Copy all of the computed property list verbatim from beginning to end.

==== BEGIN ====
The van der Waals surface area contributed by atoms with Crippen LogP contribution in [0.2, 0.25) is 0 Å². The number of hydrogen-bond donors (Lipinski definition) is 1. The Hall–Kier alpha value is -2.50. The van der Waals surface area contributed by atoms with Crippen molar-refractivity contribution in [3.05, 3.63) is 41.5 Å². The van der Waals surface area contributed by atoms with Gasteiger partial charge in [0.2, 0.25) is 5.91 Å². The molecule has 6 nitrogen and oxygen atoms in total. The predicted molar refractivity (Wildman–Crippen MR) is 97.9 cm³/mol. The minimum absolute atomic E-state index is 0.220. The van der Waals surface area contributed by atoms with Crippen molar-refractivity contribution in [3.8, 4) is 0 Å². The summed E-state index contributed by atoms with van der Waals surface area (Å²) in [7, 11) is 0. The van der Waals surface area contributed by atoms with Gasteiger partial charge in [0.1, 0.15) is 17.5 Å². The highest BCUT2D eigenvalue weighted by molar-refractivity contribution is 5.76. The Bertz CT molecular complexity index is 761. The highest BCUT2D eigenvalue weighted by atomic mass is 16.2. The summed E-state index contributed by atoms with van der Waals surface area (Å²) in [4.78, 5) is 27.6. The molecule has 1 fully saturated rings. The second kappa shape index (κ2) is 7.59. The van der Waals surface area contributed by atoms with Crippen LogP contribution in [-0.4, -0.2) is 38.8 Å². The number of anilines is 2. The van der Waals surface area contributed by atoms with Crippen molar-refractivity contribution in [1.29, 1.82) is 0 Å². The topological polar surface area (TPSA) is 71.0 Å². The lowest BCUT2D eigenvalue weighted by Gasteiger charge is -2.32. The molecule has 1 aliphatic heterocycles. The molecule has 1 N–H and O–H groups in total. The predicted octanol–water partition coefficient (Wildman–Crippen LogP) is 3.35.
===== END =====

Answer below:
The van der Waals surface area contributed by atoms with Crippen LogP contribution in [0.2, 0.25) is 0 Å². The number of hydrogen-bond donors (Lipinski definition) is 1. The Hall–Kier alpha value is -2.50. The van der Waals surface area contributed by atoms with Crippen molar-refractivity contribution in [3.05, 3.63) is 41.5 Å². The van der Waals surface area contributed by atoms with Gasteiger partial charge in [0.2, 0.25) is 5.91 Å². The molecule has 6 nitrogen and oxygen atoms in total. The predicted molar refractivity (Wildman–Crippen MR) is 97.9 cm³/mol. The minimum absolute atomic E-state index is 0.220. The van der Waals surface area contributed by atoms with Crippen molar-refractivity contribution in [3.8, 4) is 0 Å². The summed E-state index contributed by atoms with van der Waals surface area (Å²) in [7, 11) is 0. The van der Waals surface area contributed by atoms with Gasteiger partial charge in [0.1, 0.15) is 17.5 Å². The highest BCUT2D eigenvalue weighted by molar-refractivity contribution is 5.76. The Bertz CT molecular complexity index is 761. The highest BCUT2D eigenvalue weighted by atomic mass is 16.2. The summed E-state index contributed by atoms with van der Waals surface area (Å²) in [4.78, 5) is 27.6. The molecule has 1 fully saturated rings. The second kappa shape index (κ2) is 7.59. The van der Waals surface area contributed by atoms with Crippen LogP contribution in [-0.4, -0.2) is 38.8 Å². The number of anilines is 2. The van der Waals surface area contributed by atoms with Crippen molar-refractivity contribution in [1.29, 1.82) is 0 Å². The topological polar surface area (TPSA) is 71.0 Å². The lowest BCUT2D eigenvalue weighted by Gasteiger charge is -2.32. The molecule has 1 aliphatic heterocycles. The molecule has 1 N–H and O–H groups in total. The predicted octanol–water partition coefficient (Wildman–Crippen LogP) is 3.35.